President of the Centro Italiano per la Fotografia Emanuele Chieli, proclaimed his Man Ray exhibition; “Symbolizes a new approach to an ever-relevant theme – that of the role of women in every sphere of society, obviously including art… there has never been such a marked comparison between the maestro and some of these figures on the artistic level… above all the independent value of the research of these female photographers, leading figures on the worldwide cultural scene.” The catalog includes several Bernice Abbott portraits (a Man Ray assistant) who shared in the discovery of Atget, Dora Maar’s street, fashion and abstractions, and Lee Miller’s surrealist work. The catalog leaves open many questions about how these and many other relationships crossed with Man Ray and the larger history of photography. The omission of stories and histories by the many models and female relationships hinted at in wo/man ray — is a missed opportunity to live up to its ideal. By exploring these significant “leading figures of the cultural scene,” it helps widen the discussion and scope of women’s contribution to the art of modernism, their influence on maestro Man Ray and beyond. When photography opens its conversation wider, everyone benefits.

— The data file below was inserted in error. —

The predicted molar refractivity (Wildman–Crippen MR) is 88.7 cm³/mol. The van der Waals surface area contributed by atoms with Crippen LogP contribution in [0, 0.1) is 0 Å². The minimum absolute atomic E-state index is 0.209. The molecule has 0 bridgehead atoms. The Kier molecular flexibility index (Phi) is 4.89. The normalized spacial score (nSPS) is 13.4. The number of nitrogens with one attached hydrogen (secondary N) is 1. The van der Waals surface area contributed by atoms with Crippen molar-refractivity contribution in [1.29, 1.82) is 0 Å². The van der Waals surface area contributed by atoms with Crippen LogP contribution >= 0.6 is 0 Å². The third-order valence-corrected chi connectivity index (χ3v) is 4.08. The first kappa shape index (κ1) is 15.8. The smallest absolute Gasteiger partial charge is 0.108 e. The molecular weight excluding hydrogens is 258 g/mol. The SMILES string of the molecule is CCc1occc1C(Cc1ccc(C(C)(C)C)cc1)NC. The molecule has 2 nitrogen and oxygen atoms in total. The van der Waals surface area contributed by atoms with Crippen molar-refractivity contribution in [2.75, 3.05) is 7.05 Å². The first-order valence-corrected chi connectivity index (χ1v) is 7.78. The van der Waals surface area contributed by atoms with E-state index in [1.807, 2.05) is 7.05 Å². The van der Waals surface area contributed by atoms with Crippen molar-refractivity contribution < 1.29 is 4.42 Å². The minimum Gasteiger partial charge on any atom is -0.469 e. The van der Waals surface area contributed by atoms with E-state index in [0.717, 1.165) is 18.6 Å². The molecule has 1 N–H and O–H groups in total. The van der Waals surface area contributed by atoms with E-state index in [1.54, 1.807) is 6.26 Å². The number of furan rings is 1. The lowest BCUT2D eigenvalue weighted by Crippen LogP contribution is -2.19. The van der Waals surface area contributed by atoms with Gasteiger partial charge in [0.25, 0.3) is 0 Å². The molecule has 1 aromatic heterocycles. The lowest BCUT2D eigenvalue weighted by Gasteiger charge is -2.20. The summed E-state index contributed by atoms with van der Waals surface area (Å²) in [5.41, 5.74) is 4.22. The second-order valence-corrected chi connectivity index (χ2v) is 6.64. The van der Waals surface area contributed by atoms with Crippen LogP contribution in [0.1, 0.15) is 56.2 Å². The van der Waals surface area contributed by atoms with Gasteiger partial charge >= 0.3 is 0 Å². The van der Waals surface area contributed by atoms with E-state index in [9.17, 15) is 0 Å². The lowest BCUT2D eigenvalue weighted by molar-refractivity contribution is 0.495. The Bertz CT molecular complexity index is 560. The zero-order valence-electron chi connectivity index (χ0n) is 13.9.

Note: Books mentioned in this essay are available at Book Beat direct or at or Bookhop.com page– thank you for your support. For questions or inquiries call (248) 968-1190

, , ,

Leave a Reply

Your email address will not be published. Required fields are marked *